There is notable global research by BlessingWhite (2009) which reports that creating a coaching culture is a really useful vehicle to develop top performance and sustained change. Specifically, coaching ‘works’ because it naturally encourages employees to become really clear on what is expected, motivates them to be engaged and committed, ‘calls’ them on what they are accountable for, and helps with transferring knowledge in the organisation. All good so far.
However, there is a caveat that quickly follows within the same research; there is a big gap between what leaders say they want and what they get. Coaching can get a bad rap as not delivering any tangible benefits because managers still look upon it as a good-will, optional kind of conversation, rather than a key strategy that is used to inspire employees to higher levels of performance, engagement and career progression.
Best practices they say which will make a coaching culture a reality, are:
These best practices could all be put under the banner of “make it real.”
Amidst increasing complexity, many of our clients are crying out for things that are memorable and basic. As a suggestion, a back-of-the-envelope exercise for any initiative is how can we “make it real.” Part of “making it real” is spending time with the key influencers on their level of desire to adopt the new initiative. We recommend upfront, quality conversations on how well they understand the initiative, what will be required from them and how it will benefit them as well as any potential downsides.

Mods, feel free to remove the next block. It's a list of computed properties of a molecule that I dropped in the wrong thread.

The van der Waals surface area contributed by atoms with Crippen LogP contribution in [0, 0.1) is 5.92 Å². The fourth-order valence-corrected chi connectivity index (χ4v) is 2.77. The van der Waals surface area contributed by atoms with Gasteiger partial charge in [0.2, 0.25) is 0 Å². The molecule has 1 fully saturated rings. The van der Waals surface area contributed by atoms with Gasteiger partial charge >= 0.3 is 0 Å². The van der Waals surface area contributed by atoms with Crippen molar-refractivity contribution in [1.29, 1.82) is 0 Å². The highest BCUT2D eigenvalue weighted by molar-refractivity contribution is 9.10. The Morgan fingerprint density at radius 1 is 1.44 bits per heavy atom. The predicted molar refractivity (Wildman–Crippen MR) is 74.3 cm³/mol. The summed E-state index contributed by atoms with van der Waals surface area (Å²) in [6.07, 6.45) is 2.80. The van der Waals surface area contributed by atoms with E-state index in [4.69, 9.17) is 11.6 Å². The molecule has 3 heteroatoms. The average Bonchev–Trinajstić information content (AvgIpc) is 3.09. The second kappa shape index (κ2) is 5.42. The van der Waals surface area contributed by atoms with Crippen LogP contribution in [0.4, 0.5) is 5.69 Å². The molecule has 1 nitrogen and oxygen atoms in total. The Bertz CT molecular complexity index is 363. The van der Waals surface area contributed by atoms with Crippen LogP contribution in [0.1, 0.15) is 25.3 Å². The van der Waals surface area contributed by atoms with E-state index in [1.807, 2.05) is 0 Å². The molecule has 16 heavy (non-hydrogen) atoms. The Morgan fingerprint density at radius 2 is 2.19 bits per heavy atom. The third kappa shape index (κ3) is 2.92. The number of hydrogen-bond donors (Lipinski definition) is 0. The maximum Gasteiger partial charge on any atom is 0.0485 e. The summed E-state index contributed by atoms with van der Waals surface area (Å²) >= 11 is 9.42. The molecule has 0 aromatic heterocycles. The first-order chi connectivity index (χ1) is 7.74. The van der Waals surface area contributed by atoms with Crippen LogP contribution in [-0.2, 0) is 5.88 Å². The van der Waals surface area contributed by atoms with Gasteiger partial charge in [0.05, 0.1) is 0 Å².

The second best practice above, “think relationship and partnership …” is a pivotal reminder that any initiative will live and breathe and therefore “be real” through the relationship that managers have with their direct reports. One big benefit of a coaching culture is that it calls managers to examine their relationships in all directions: up, down and sideways.
So amidst increasing complexity, we can keep it simple by asking “how do we make real this initiative?” and thereby close the gap between what leaders say they want and what they get.